AIST CEO Eva Scheerlinck (Photo: Supplied)
AIST CEO Eva Scheerlinck

At this point, dismissing profit-to-member funds’ outperformance is like denying climate change –but the new evidence is hard for anyone to ignore.

Rising sea levels, melting glaciers and record temperatures for the planet. Despite the plethora of scientific evidence telling us that climate change is happening, there’s still no convincing some.

There are parallels between climate change deniers and those who routinely dismiss  the outperformance by profit-to-member super funds.

Despite more than two decades of reports and independent surveys showing profit-to-member funds at the top, there is still an army of supporters of retail funds (those run by banks and other financial institutions) who continue to express doubts about the veracity of this evidence.

This makes the latest report on superannuation from the Productivity Commission essential reading, especially for financial advisers in the retail sector who, as the report notes, receive the lion’s share of advice fee revenue.

The report was released in November as a supplementary paper to the commission’s May draft report into the efficiency and competitiveness of superannuation. It goes further than previous studies in examining the factors that drive outperformance.

No more excuses

Notably, it puts to bed the argument that the outperformance of profit-to-member funds can be explained simply by differences in asset allocation. In the words of one journalist from The Australian, the report has “obliterated the last excuse put forward by retail funds for their systemic underperformance”.

For many years, detractors of profit-to-member funds have claimed that comparing the performance of retail funds with profit-to-member funds is akin to comparing apples to oranges. The argument goes that liquidity constraints and an older, more risk-adverse membership force retail funds to invest in more conservative assets. This, in turn, is said to result in lower net returns.

Drawing on new and existing data from regulators and research firms, the commission put this claim to the test by comparing like with like.  Adjusting for asset allocation and other key factors, it found there was still a 190-basis-point edge in relative performance for profit-to-member funds.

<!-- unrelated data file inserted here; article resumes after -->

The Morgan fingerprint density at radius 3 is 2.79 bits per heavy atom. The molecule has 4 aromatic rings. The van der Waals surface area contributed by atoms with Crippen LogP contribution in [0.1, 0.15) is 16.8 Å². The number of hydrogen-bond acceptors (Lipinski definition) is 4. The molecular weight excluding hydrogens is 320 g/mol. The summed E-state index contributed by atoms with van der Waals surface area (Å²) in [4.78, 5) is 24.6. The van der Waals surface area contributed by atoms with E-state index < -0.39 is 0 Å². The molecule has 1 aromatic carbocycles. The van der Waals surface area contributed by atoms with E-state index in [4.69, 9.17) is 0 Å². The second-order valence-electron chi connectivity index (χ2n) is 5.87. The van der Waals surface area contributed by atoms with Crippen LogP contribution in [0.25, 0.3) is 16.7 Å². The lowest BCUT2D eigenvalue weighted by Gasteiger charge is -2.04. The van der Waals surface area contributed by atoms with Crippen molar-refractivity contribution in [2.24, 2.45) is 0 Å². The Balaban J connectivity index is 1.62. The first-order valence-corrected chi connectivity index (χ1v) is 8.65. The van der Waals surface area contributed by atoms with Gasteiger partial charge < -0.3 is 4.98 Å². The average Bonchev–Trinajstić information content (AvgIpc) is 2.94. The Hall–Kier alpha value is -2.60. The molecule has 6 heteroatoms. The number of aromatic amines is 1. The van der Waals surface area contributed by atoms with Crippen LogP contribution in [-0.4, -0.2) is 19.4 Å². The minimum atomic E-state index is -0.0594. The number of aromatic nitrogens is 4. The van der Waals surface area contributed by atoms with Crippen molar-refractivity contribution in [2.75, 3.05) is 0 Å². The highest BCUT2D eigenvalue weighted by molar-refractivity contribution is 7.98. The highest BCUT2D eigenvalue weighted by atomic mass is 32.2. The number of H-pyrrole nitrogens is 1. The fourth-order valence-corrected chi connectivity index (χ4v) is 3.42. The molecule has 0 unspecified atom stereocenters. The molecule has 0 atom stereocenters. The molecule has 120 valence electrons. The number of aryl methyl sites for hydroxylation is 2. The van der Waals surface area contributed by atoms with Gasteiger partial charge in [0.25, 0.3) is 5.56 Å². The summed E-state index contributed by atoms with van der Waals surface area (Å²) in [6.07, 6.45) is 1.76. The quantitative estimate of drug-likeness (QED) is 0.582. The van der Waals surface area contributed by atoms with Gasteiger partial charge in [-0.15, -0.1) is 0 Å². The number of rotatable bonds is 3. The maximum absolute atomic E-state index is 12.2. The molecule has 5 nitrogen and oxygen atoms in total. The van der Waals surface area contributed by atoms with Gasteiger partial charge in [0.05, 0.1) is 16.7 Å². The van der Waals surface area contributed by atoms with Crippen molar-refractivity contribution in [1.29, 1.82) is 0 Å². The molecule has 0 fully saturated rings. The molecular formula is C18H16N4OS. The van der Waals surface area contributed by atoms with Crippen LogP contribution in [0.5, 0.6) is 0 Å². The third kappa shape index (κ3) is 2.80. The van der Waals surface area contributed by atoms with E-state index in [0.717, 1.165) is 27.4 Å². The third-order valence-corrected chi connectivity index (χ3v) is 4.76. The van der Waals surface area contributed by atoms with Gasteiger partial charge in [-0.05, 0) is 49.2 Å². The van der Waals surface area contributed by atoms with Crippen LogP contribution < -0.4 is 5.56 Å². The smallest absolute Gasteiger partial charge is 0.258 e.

The report suggests that asset selection (that is, smarter investment decisions within asset classes) is the main reason for this performance gap. It also points to a correlation between good governance and outperformance.


While the commission did not specifically explore funds’ overall governance, the report states that “governance efficacy” – as an indicator of key intangibles such as the calibre of the trustee and investment team, the investment process, and management of conflicts and related parties – plays a role in outperformance by the profit-to-member sector.

Winning on fees

The report also examined fees and costs, finding that retail funds paid higher investment costs than profit-to-member funds across all asset classes. Almost all of the high-fee products, containing at least 3 million member accounts and $200 billion in assets, were retail funds, half of which were legacy (closed) products. The largest fee difference was in cash, where retail funds paid 44 basis points, on average, compared with 5 basis points for profit-to-member funds.

Noting that the use of related parties was more prevalent in the retail sector, the Productivity Commission suggested that using them might reflect poor governance when it was associated with higher indirect investment expenses.

Granular in its analysis and independent, this report must not be ignored.

While the sustained (on average) outperformance of profit-to-member funds may be an ‘inconvenient truth’ for the advisers associated with retail funds,

there is nothing inconvenient about it for those Australians languishing in underperforming super. As is the case with climate change, the evidence is overwhelming and the time to act is now.

A good starting point would be for the government to set up an independent online portal so workers can compare the long-term net returns of every product. Retail fund members could use this to understand how much better off they could be.

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